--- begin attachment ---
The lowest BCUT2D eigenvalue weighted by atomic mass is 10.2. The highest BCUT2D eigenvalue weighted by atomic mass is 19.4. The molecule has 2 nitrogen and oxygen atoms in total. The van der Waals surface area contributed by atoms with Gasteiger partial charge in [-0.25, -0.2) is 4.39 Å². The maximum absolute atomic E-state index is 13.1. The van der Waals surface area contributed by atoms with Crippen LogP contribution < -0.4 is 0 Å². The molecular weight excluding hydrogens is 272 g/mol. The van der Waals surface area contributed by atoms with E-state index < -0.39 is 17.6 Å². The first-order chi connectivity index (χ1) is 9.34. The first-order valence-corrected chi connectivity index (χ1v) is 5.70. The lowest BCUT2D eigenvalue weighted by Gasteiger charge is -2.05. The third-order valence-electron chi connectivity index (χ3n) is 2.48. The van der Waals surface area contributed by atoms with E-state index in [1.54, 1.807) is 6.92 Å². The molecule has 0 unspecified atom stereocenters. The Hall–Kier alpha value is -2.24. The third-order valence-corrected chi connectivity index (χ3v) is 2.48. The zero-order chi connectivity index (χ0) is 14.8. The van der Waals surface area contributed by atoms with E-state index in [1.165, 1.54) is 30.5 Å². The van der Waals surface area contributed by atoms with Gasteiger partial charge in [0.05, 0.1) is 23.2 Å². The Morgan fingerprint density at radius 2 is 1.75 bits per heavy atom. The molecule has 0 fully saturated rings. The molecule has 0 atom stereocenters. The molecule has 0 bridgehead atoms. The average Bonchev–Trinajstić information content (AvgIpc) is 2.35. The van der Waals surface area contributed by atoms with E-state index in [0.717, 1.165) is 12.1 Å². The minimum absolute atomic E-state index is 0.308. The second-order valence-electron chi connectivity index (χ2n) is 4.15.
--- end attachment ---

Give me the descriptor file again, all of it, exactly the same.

The lowest BCUT2D eigenvalue weighted by atomic mass is 10.2. The highest BCUT2D eigenvalue weighted by atomic mass is 19.4. The molecule has 2 nitrogen and oxygen atoms in total. The van der Waals surface area contributed by atoms with Gasteiger partial charge in [-0.25, -0.2) is 4.39 Å². The maximum absolute atomic E-state index is 13.1. The van der Waals surface area contributed by atoms with Crippen LogP contribution < -0.4 is 0 Å². The molecular weight excluding hydrogens is 272 g/mol. The van der Waals surface area contributed by atoms with E-state index < -0.39 is 17.6 Å². The first-order chi connectivity index (χ1) is 9.34. The first-order valence-corrected chi connectivity index (χ1v) is 5.70. The lowest BCUT2D eigenvalue weighted by Gasteiger charge is -2.05. The third-order valence-electron chi connectivity index (χ3n) is 2.48. The van der Waals surface area contributed by atoms with E-state index in [1.54, 1.807) is 6.92 Å². The molecule has 0 unspecified atom stereocenters. The Hall–Kier alpha value is -2.24. The third-order valence-corrected chi connectivity index (χ3v) is 2.48. The zero-order chi connectivity index (χ0) is 14.8. The van der Waals surface area contributed by atoms with E-state index in [1.165, 1.54) is 30.5 Å². The van der Waals surface area contributed by atoms with Gasteiger partial charge in [0.05, 0.1) is 23.2 Å². The Morgan fingerprint density at radius 2 is 1.75 bits per heavy atom. The molecule has 0 fully saturated rings. The molecule has 0 atom stereocenters. The molecule has 0 bridgehead atoms. The average Bonchev–Trinajstić information content (AvgIpc) is 2.35. The van der Waals surface area contributed by atoms with E-state index in [0.717, 1.165) is 12.1 Å². The minimum absolute atomic E-state index is 0.308. The second-order valence-electron chi connectivity index (χ2n) is 4.15.